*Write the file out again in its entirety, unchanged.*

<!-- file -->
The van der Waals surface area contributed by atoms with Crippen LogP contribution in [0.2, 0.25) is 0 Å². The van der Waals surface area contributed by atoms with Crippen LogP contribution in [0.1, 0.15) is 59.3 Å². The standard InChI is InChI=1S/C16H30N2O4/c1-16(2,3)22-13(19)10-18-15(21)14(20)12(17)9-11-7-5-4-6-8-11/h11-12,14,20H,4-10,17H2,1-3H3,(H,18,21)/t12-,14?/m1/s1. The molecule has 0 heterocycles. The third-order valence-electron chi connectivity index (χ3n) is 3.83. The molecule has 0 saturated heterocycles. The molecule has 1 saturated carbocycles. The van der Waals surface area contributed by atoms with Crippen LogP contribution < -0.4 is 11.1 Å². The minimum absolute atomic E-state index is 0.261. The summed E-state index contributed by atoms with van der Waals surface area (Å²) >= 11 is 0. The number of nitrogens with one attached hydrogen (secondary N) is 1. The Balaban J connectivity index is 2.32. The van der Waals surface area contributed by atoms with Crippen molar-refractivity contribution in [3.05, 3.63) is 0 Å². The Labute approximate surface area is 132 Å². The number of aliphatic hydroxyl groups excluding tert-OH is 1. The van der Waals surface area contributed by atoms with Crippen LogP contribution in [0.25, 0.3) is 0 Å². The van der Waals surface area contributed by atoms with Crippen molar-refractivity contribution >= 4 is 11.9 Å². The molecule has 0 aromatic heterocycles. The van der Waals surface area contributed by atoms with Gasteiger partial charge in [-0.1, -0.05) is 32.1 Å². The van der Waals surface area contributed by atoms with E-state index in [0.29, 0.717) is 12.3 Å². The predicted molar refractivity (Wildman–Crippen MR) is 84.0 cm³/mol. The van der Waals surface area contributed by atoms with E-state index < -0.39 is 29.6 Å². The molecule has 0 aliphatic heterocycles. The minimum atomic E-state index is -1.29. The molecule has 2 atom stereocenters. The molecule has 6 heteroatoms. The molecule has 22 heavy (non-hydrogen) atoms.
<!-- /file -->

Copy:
The van der Waals surface area contributed by atoms with Crippen LogP contribution in [0.2, 0.25) is 0 Å². The van der Waals surface area contributed by atoms with Crippen LogP contribution in [0.1, 0.15) is 59.3 Å². The standard InChI is InChI=1S/C16H30N2O4/c1-16(2,3)22-13(19)10-18-15(21)14(20)12(17)9-11-7-5-4-6-8-11/h11-12,14,20H,4-10,17H2,1-3H3,(H,18,21)/t12-,14?/m1/s1. The molecule has 0 heterocycles. The third-order valence-electron chi connectivity index (χ3n) is 3.83. The molecule has 0 saturated heterocycles. The molecule has 1 saturated carbocycles. The van der Waals surface area contributed by atoms with Crippen LogP contribution < -0.4 is 11.1 Å². The minimum absolute atomic E-state index is 0.261. The summed E-state index contributed by atoms with van der Waals surface area (Å²) >= 11 is 0. The number of nitrogens with one attached hydrogen (secondary N) is 1. The Balaban J connectivity index is 2.32. The van der Waals surface area contributed by atoms with Crippen molar-refractivity contribution in [3.05, 3.63) is 0 Å². The Labute approximate surface area is 132 Å². The number of aliphatic hydroxyl groups excluding tert-OH is 1. The van der Waals surface area contributed by atoms with Crippen LogP contribution in [0.25, 0.3) is 0 Å². The van der Waals surface area contributed by atoms with Crippen molar-refractivity contribution >= 4 is 11.9 Å². The molecule has 0 aromatic heterocycles. The van der Waals surface area contributed by atoms with Gasteiger partial charge in [-0.1, -0.05) is 32.1 Å². The van der Waals surface area contributed by atoms with E-state index in [0.29, 0.717) is 12.3 Å². The predicted molar refractivity (Wildman–Crippen MR) is 84.0 cm³/mol. The van der Waals surface area contributed by atoms with E-state index < -0.39 is 29.6 Å². The molecule has 0 aliphatic heterocycles. The minimum atomic E-state index is -1.29. The molecule has 2 atom stereocenters. The molecule has 6 heteroatoms. The molecule has 22 heavy (non-hydrogen) atoms.